Melanie’s parents desperately wanted to help but were out of their depth. Finally one day, after she called them from the police station in a neighboring town to tell them that she had been picked up for shoplifting at a local pharmacy, they discussed with the police and the judge the best course of action. Her parents and the judge decided that given the absence of a criminal record and the presence of a supportive family (and, I surmise, the fact that she and her family are white) the judge did not charge her with shoplifting. Rather, he civilly committed her under Section 35.

For the purposes of Section 35, a substance abuser or alcoholic is defined broadly and rather vaguely as a person who “chronically or habitually” uses controlled substances or alcohol to the extent that “such use substantially injures his health or substantially interferes with his social or economic functioning . . . or . . . he has lost the power of self-control over the use of [controlled substances or alcohol].” Petitions for civil commitments can be made by a relative, guardian, police officer, physician or court official, or one can petition for commitment on one’s own behalf. While the law requires that the court call for a psychological assessment, it is unclear what that assessment means. In any case, there is no trial, no due process, and no possibility for appeal.

What Melanie’s parents didn’t know is that under Massachusetts law, a person can be committed under Section 35 to prison if there is no space available at a licensed substance abuse treatment facility. Melanie’s parents thought they were doing the right thing. They thought Melanie would receive treatment for her addiction and maybe even for her chronic pain. They were shocked to see her handcuffed and led out of the courtroom. Sick and vomiting, she sat in a holding cell at the courthouse for a full day. And then she was shackled and put on the bus to MCI-Framingham, the medium security women’s prison where she spent the next month.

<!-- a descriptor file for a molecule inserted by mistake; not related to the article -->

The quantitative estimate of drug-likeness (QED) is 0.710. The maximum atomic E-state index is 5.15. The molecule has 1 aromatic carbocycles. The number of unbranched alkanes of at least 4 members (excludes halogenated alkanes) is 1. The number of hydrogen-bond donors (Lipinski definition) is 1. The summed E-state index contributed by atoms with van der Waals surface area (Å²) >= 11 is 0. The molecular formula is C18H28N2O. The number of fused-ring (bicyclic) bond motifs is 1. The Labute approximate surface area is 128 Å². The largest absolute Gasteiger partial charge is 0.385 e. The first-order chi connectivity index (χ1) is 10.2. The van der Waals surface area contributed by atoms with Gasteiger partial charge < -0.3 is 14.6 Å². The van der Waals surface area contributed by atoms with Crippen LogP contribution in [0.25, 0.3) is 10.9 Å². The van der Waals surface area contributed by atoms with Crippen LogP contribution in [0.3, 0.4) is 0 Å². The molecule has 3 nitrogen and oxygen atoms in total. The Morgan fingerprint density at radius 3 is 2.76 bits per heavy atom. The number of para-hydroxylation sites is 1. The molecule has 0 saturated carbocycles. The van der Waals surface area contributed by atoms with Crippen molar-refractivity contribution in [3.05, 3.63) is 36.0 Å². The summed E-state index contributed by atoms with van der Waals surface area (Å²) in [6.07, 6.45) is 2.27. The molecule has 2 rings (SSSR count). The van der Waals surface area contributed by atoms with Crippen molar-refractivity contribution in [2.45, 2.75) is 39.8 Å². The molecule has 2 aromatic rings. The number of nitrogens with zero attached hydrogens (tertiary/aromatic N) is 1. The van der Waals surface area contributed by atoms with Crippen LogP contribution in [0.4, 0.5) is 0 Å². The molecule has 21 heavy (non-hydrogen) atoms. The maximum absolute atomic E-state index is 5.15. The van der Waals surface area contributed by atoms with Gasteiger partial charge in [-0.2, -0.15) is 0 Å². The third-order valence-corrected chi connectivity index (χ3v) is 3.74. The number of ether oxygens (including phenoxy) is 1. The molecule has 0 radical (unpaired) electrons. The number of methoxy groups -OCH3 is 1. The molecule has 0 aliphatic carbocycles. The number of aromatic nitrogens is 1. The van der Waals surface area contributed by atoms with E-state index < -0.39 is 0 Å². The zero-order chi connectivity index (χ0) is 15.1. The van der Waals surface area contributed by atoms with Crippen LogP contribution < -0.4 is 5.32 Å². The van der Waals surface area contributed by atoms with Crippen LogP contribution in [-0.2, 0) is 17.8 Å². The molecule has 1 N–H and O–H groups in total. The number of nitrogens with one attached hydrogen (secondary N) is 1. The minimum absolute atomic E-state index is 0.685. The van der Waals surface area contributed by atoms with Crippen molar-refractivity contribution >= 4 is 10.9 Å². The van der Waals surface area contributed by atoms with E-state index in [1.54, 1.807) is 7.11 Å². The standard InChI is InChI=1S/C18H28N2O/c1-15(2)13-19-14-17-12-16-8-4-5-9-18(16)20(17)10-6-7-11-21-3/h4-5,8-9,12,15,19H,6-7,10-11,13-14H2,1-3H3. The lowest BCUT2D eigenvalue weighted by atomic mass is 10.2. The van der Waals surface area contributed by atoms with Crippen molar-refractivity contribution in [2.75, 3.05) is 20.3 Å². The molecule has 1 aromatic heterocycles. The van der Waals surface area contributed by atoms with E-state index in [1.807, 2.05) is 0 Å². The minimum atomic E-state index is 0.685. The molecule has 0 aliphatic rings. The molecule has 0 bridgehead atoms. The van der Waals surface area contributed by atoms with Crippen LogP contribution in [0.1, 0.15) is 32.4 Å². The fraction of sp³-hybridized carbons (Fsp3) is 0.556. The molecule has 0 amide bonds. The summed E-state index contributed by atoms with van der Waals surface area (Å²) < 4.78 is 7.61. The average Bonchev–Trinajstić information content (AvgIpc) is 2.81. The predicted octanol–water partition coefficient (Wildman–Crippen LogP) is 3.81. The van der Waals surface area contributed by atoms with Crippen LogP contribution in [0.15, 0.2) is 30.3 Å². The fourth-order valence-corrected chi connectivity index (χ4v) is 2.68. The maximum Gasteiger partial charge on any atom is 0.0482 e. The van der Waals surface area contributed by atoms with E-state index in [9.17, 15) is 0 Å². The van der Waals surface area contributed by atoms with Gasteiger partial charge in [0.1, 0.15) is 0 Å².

According to ACLU staff attorney Jessie Rossman, upon arrival at MCI-Framingham, women committed under Section 35 are strip-searched, deprived of their personal possessions, and issued a prison uniform and number. Then they “are sent to the medical unit for detox – what [the Department of Corrections] calls detox, which essentially is just you being given a bucket. They are given over-the-counter drugs like Tylenol and Tums,” but no medication such as methadone, Suboxone or Vivitrol which are frequently used to facilitate detox. After detoxification in the medical unit, civilly committed women are sent to “The Mod”, a large room with bunk beds where women being held pre-trial are imprisoned. Unlike other prisoners they cannot visit the library, pray at the chapel, or participate in prison programs. Civilly committed women at MCI-Framingham cannot even access the addiction treatment programs available to sentenced prisoners. Ironically, the original reason for this policy seems to have been to discourage MCI to be used as a treatment facility.